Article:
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Herinated Disc

What is a herniated disc?
 

The spinal disc is a largely misunderstood piece of anatomy. Here is a quick lesson in disc terminology. The term "slipped disc" is a commonly used term. Many people claim to have them. However spinal discs do not slip. They are firmly locked in place. There are many ills that can befall a spinal disc. It can degenerate, it can bulge, it can herniate, but they do not slip. So when someone tells you that they have a slipped disc you can safely assume that this is not the person to advise you on treatment.

Discs are usually injured through trauma such as whiplash, or repetitive overuse trauma, or chronic poor posture.
 

A degenerated disc is a spinal disc that has lost its height usually due to trauma, advanced arthritis, or repetitive stress over time from poor posture. The degeneration of spinal discs is the reason a person might lose height over the years.

 

The two other disc terms that are often confused are bulge, and herniation. A spinal disc has two parts, a center nucleus, and cylindrical fibers surrounding the nucleus, called the annulus fibrosis. Think of the disc as a jelly doughnut where the jelly is the nucleus of the disc and the doughy part represents the annulus of the disc.

 

In the case a herniation, the jelly has not only shifted to one side of the doughnut, it is also escaping or leaking through a hole in the dough. The problem here is that in the case of the spine the nucleus is leaking though the annulus and often into the space of the spinal cord and spinal nerves, this can be very painful and dangerous.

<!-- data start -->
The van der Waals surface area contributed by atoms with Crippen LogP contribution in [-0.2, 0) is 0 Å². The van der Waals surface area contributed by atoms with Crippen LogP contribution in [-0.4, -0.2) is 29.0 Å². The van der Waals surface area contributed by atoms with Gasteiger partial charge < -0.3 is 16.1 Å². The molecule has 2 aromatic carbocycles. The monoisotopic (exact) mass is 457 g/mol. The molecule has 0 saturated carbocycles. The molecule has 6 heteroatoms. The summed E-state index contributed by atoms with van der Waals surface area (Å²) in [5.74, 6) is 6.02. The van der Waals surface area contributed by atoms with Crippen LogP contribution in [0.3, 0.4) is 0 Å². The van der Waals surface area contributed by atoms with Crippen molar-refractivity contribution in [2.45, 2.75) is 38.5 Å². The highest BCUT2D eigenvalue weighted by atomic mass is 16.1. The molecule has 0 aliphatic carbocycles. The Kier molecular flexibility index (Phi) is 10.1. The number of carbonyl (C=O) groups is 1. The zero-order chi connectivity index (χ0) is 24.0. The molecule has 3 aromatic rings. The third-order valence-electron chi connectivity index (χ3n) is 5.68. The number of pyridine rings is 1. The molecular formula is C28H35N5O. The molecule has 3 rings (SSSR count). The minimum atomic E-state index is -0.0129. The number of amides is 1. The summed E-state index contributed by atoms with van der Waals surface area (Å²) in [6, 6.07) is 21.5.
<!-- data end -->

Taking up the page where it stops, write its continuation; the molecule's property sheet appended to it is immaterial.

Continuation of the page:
Disc bulges and herniations usually have an event of onset. This event can be a major trauma such as a car accident or slip and fall, or a minor incident such and twisting and bending. People have even injured discs while sneezing. Disc problems create low back pain that radiates down the back of the leg often to the level of the knee or foot. Most disc problems can be treated very effectively with conservative measure such as chiropractic care. In cases of extreme disc herniation or cases that do not respond to a trial of conservative therapy such as chiropractic, an orthopedic consult is recommended.

 

Once discs herniate they undergo deterioration in most cases especially when they are under continued stress due to abnormal posture or mechanics of the spine. These deterioration changes can produce a worsening of pain with increased head, chest, leg or arm symptoms over time. Persistent nerve pressure from the disc can alter blood flow to the arm or leg and can affect the function of areas normally supplied by the nerves; internal organs, penis, heart, lungs, stomach, diaphragm, intestines, etc. This can alter organ function and health.

 
How the Chiropractic Physicians at SRWC can help:
 
GENTLE FLEXION AND DISTRACTION THERAPY
  • Allows for the jelly center of the disc to be pulled back into place
  • Provides pain relief
  • Removes source of nerve irritation allowing for the area to begin the healing process
 
CHIROPRACTIC ADJUSTIVE PROCEDURES
  • Restores normal biomechanical motion to the spinal segment
  • Removes inflammatory adhesions that may restrict joint movement as well as propagate the inflammatory   process
  • Helps disperse muscular spasm and provide significant pain relief
 
THE USE OF MODALITIES
  • Interferential current (IFC) has been proven to provide pain relief by breaking the cycle of inflammation   and muscular   spasm
  • Heat, cold, and IFC provide pain relief and allows the patient to relax
  • IFC has also been shown to restore circulation to the area and accelerate the healing process
 
SOFT TISSUE WORK
  • Massage, post isometric relaxation (PIR), proprioceptive neuromuscular facilitation (PNF
  • Provide   pain   relief
  • Accelerates the healing cycle by stopping the cycle of spasm and chronic inflammation
  • Allows the patient to relax
 
THERAPEUTIC EXERCISE AND STRETCHING
  • Strengthens weak musculature allowing for proper posture and the removal of possible propagation of   injury
  • Restores normal length to tight musculature which could alter normal joint mechanics
  • Allows for muscular reeducation and the maintenance of normal, pain free posture
 
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